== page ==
June being Alzheimer’s & Brain Awareness Month gives us an opportunity to learn more about this fatal disease that more than 5.8 million Americans age 65 and older are living with, according to the Alzheimer’s Association. The nonprofit research organization estimates that 13.8 million people age 65 and older are projected to have Alzheimer’s dementia by 2050.
It’s difficult to face such sobering numbers let alone talk about them, but having a conversation about the brain, Alzheimer’s disease and other dementias is exactly what’s needed to combat this enemy. Know that all of us—seniors, adult daughters and sons who have an aging loved one in our lives, someone who wants to know how to avoid Alzheimer’s or another dementia—can help to end this epidemic by learning more, sharing what you know with others and adopting healthy practices that might stave off the disease. Keep reading for some thoughts on how the human brain works.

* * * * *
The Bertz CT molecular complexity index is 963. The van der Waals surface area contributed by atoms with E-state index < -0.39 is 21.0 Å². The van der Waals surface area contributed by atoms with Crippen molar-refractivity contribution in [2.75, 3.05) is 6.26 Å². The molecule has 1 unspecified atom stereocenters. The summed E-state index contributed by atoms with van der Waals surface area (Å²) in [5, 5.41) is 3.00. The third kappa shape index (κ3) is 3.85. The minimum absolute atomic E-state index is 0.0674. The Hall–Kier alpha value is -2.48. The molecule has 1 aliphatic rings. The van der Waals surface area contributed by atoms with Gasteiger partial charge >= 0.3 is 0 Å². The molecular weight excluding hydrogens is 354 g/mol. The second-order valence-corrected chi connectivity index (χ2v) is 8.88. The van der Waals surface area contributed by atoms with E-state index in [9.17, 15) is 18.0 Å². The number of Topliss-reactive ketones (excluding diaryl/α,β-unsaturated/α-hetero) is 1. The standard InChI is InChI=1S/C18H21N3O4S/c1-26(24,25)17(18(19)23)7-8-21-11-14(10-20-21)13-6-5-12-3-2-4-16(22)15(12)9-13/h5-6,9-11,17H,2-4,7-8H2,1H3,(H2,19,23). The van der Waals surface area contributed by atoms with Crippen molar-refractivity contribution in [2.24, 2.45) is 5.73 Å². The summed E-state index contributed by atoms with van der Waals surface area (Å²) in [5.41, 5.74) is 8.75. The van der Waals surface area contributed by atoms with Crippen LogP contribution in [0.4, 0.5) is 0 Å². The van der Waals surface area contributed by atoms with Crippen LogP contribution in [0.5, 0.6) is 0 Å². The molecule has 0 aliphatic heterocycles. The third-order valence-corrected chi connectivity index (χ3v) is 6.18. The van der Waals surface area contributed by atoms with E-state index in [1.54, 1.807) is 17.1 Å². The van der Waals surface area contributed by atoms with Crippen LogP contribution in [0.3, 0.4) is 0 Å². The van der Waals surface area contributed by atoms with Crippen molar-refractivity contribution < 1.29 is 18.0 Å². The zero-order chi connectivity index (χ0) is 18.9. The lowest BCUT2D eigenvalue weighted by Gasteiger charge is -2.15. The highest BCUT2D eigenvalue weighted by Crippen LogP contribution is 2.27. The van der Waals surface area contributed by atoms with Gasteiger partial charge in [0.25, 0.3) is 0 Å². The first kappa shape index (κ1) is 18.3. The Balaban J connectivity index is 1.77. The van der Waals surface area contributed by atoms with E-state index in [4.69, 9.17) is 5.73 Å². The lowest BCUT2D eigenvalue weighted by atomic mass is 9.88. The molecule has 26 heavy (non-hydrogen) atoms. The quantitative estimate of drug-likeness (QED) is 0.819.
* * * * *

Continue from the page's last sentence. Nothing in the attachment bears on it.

Preserving the Brain
Have you ever noticed how kids seem to pick up on things quickly; things that take most adults forever to learn? This is because brain plasticity (or the ability of the brain to build neural connections and develop in a positive way) is naturally much stronger in childhood and decreases as people age. For quite some time, the scientific community has held that brain plasticity slows down in the teenage years and comes to a near halt in adulthood. Though this is true to a great extent, growing evidence indicates that there are a variety of things an individual can do to significantly increase neuroplasticity in the adult brain. This realization is one that is of great interest to aging seniors who may have a genetic predisposition towards Alzheimer’s or dementia, as well as for adults who might have (or have inclinations towards) other mental or developmental disorders.
What is BDNF?